Pottery and ceramics in Fez trace their influences and origins to as early as the Phoenicians. However, the ceramic tradition that we identify as most typically from Fez today has clear roots in the period around the late 15th century during Spain’s Reconquista. This was a period when Arabs and Jews were forced out of Andalucía. Many of the artisans and craftsman who had worked on projects like the Alhambra in Granada and learned the craft of glazed ceramics in Cordoba, gravitated to Fez, a bustling, wealthy city. The combination of the skill and techniques of Andalusian Arab artisans along with a wealthy merchant class with disposable income, all led to the establishment of the ceramic tradition of Fez pottery that remains there to this day. Fassi ceramics are shaped as much by the local geography as by Fez’s rich history. The local clay found around Fez is fine in texture and predominantly grey (as opposed to the terracotta tones found further south). The color and texture of the clay has directly impacted the design. As it dries, the natural grey tones of the clay lighten in color making it the perfect blank canvas for the white glaze and cobalt decoration. The natural mineral content of the clay surrounding the city, along with a relatively low amount of impurities, means it is suitable for finer work and is more durable once fired. The high firing temperature also means it can usually withstand the more modern rigors of microwaves and dishwashers – always a bonus! A pottery in fez throws a gray clay tajine to make into the famous le bleu de fes pottery found in Fez Morocco at Art et Naji Fez pottery is covered with a white glaze and decorated in a cobalt blue once the clay has been processed, thrown, and dried in the sun. It is this rich cobalt blue — an oxide of cobalt and copper — that has become known as le Bleu de Fès. This characteristic blue also has its roots in the geography of the region. It can be found in local stones and mineral rocks in the surrounding riverbeds. While commercial glazes are now far more easily available and imported, it is nice to know that the tradition is firmly rooted quite literally in the earth around the city. The addition of a double firing process brought to Fez during the Reconquista resulted in stronger, brighter colors. Le Bleu de Fès ceramics quickly became the “must have” items for any fashionable 15th century household in Fez… and beyond!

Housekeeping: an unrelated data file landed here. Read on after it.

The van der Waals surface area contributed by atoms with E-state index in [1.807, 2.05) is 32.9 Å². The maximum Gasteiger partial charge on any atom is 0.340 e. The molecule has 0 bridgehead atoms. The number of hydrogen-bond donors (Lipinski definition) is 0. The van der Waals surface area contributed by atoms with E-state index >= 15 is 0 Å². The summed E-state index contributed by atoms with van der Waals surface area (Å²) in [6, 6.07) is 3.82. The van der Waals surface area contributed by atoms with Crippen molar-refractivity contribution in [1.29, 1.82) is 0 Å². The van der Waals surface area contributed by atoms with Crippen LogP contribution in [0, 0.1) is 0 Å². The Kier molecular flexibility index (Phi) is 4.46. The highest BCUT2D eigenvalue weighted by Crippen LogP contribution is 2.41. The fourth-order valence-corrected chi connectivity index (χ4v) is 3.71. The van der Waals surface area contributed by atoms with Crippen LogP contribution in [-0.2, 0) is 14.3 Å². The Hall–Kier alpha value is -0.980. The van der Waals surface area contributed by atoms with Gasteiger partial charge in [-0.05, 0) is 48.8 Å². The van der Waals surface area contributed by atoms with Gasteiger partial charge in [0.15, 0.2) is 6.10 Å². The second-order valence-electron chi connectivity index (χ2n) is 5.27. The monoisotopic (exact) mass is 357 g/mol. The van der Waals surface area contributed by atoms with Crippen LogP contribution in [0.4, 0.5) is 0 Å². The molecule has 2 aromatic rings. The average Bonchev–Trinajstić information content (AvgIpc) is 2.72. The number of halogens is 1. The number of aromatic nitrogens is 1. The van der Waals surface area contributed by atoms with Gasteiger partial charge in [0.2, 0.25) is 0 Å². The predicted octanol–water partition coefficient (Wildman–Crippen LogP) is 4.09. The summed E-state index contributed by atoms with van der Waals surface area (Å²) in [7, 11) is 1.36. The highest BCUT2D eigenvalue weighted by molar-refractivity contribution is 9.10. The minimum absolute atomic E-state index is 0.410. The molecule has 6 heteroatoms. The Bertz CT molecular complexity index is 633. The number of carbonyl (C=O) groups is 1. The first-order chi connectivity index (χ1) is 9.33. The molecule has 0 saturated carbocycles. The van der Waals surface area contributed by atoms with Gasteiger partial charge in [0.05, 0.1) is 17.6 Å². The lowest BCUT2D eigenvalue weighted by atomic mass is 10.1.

Fez Pottery: Design and Decoration